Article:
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Rand Paul's strategy for the war on terror

This is a RUSH transcript from "The O'Reilly Factor," December 11, 2015. This copy may not be in its final form and may be updated.
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BOLLING: Thanks for staying with us. I'm Eric Bolling in for Bill O'Reilly. And we continue with this special edition of the O'Reilly Factor, "The War on Terror," the political equation. In the 2016 segment tonight, do any of the presidential candidates have a real strategy to win the war on Islamic terror? We just heard from Donald Trump defend his plan to temporarily ban Muslims from entering the country. He also wants to police the internet.

(BEGIN VIDEO CLIP)

TRUMP: We have to go see Bill Gates and a lot of different people that really understand what's happening. We have to talk to them maybe in certain areas, closing that internet up in some way. Somebody will say oh, freedom of speech. Freedom of speech. These are foolish people. We have a lot of foolish people. We have a lot of foolish people. We have got to maybe do something with the internet because they are recruiting by the thousands.

(END VIDEO CLIP)

BOLLING: Joining us now from New Hampshire, Kentucky senator and presidential candidate Senator Rand Paul. So, Senator, are you one of those foolish people Donald Trump is talking about?

SEN. RAND PAUL (R-KY), PRESIDENTIAL CANDIDATE: Well, I think he was talking about the First Amendment. The first time I have heard people called foolish who want to defend your right to continue to have freedom of speech. I think it's one of our precious liberties and it scares me to think of an authoritarian getting in charge of our country who would say oh, we just need to, you know, police the internet and don't let people say things that we might disagree with. I think we need to defend the country but eliminating the things that we stand for like freedom of speech is not the way to go about it.

BOLLING: Now ISIS has been very active on the internet -- in the administration's pushed Facebook, Twitter, snap chat, whatever, to police themselves. Is that the way to go?

PAUL: It can be part of it. And I think we should do a good investigation. So, for example, I am all for looking at the records of terrorists. I have only asked for one thing that we ought to do which is constitutional. Ask a judge for a warrant, put an individual's name on it. So, I want to look at more records of individual terrorist suspects but I don't want to look every American's records. So, I think that's something that one of the things we fought the American Revolution over.

BOLLING: Senator, what do you think of Donald Trump's proposal, plan to at least temporarily ban all Muslims from coming to the country?

PAUL: Well, you know, I don't think we ought to have a religious test for who comes to the country but also, at the same time, I think Hillary Clinton saying or not being able to say who the enemy is, not declaring the words radical Islam is equally as bad. What I have proposed is actually a stoppage or a moratorium on immigration from about 34 countries that have radical Islamists or terrorist movements because we need to know who is coming here and what their intentions are. All 19 hijackers that came here on 9/11 came here legally through our immigration system and they came through loopholes that I don't believe we still are policing adequately --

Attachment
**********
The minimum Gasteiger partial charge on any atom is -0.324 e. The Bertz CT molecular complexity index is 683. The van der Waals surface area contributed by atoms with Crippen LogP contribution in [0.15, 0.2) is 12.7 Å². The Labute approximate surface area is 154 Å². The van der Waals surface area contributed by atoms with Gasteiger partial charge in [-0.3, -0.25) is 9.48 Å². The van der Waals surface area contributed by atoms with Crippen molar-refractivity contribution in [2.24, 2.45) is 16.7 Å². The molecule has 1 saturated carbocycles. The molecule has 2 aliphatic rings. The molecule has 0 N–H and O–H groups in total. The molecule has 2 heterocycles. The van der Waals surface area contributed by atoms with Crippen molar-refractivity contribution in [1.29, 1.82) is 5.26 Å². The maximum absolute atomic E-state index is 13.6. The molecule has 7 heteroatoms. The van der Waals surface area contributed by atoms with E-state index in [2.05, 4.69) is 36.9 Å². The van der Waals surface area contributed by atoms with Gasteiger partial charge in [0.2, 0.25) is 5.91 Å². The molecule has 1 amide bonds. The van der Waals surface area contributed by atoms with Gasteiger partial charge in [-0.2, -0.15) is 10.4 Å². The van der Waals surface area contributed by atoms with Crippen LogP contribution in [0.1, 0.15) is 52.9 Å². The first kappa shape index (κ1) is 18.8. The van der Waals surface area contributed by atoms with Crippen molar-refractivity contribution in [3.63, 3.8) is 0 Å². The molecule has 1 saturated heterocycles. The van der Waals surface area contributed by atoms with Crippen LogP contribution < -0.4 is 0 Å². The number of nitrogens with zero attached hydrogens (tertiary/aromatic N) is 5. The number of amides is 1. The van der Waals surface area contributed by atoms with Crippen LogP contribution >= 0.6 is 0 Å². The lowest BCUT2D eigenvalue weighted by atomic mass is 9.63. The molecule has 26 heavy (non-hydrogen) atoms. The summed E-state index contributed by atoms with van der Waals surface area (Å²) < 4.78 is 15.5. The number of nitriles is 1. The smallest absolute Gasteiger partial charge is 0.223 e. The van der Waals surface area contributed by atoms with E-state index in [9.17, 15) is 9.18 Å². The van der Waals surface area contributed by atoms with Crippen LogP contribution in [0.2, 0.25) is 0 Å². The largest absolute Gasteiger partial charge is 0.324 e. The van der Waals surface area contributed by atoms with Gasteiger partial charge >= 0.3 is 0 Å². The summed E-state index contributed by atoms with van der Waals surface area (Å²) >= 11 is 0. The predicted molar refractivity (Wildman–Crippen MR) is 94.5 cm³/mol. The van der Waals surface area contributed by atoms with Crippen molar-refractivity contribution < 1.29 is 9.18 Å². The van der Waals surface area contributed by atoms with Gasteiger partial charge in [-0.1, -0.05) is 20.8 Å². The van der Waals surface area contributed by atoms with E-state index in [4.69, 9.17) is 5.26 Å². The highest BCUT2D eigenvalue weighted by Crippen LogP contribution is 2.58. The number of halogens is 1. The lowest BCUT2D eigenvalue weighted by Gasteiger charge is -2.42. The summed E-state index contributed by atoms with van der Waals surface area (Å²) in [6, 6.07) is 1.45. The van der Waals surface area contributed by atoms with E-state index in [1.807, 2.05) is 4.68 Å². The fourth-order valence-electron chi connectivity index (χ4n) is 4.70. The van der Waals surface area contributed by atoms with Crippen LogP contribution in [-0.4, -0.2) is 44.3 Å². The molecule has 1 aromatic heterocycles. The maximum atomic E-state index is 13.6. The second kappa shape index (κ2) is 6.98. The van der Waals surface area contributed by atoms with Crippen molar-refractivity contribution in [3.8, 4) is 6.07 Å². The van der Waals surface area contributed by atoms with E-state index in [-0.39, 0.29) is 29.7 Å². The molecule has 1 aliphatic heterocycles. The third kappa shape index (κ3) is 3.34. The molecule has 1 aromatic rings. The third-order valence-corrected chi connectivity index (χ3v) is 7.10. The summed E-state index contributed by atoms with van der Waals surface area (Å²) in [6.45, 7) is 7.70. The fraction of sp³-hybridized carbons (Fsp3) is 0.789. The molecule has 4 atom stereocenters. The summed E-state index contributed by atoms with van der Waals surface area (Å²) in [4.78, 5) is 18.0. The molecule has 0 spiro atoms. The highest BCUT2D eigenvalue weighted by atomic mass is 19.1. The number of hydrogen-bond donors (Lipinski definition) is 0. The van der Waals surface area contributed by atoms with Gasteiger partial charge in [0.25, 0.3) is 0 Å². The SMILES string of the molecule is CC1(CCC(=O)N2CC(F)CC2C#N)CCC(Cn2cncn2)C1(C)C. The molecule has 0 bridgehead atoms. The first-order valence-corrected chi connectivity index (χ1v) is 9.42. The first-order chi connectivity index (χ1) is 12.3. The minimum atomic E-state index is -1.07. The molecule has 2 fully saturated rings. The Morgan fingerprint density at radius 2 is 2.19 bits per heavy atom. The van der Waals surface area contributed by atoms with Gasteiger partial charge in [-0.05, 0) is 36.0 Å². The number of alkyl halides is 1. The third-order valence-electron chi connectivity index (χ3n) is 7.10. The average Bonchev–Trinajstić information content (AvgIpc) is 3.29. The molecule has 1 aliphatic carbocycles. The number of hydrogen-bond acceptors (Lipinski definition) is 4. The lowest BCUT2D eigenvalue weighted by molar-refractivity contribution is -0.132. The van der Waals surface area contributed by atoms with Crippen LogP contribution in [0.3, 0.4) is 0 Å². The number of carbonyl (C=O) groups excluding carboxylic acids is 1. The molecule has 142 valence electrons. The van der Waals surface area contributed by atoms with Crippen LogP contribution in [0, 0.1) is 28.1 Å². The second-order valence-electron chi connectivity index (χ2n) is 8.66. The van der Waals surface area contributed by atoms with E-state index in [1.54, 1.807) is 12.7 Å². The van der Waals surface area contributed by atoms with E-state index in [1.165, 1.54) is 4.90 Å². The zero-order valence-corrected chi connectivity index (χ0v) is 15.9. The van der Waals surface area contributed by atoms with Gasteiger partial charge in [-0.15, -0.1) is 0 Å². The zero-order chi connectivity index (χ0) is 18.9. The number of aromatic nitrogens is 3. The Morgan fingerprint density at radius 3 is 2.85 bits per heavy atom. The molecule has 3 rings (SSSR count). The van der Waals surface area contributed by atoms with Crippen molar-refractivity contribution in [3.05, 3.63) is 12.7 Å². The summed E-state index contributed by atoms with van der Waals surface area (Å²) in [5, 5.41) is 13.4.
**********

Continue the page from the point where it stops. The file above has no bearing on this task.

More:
BOLLING: So, can I ask you --

PAUL: -- to agree with the sentiment.

BOLLING: -- about your plans? Is Saudi Arabia one of the 34 countries?

PAUL: Yes. There is about 34 countries. They are predominantly Islamic countries that have radical Jihadist movements. We also have countries like North Korea that are not Islamic. We also countries like Nigeria that are half Christian, half Islamic. We look where the terrorist threat is and we say, we do have to restrict that for now. But what I want is a system where --

BOLLING: Senator, until when?

(CROSSTALK)

BOLLING: You say for now. But until when? Is this is also a temporary ban on say, Saudis coming over or any of the other 34 country nationals?

PAUL: Yes. We have specific road items that we would have to get to. We would have to say that we are doing this with the immigration system. A 100 percent of the people coming in, we would have to know a 100 percent of the time that they are leaving on time. So, we have 11 million people in our country that came illegally and 40 percent of them overstayed their visa but we really don't know who they are. We don't know if any of them were potential terrorists. But we also have no intention, really of doing anything about it. So we have to fix our immigration system once and for all. For national security reasons. And I think the first line of defense is to defend your border.

BOLLING: Senator, I want to get this in here. It's likely to come up in the CNN debate next week. There are some out there saying that you won't be on that stage. What are your thoughts?

PAUL: Well, we think if they give us the same treatment that Carly Fiorina was given last time that you measure from debate to debate, that we actually do meet the criteria already. So, you know, we will have those discussions and we will see what comes from it. But we hope that we are treated fairly. I have every expectation that I will be treated fairly. But we want the same and equal treatment that other candidates have gotten in the past. We have a first tier campaign and we don't plan on being labeled by the mainstream media anything less.

BOLLING: All right. We're going to have to leave it right there, Senator. Thank you very much.

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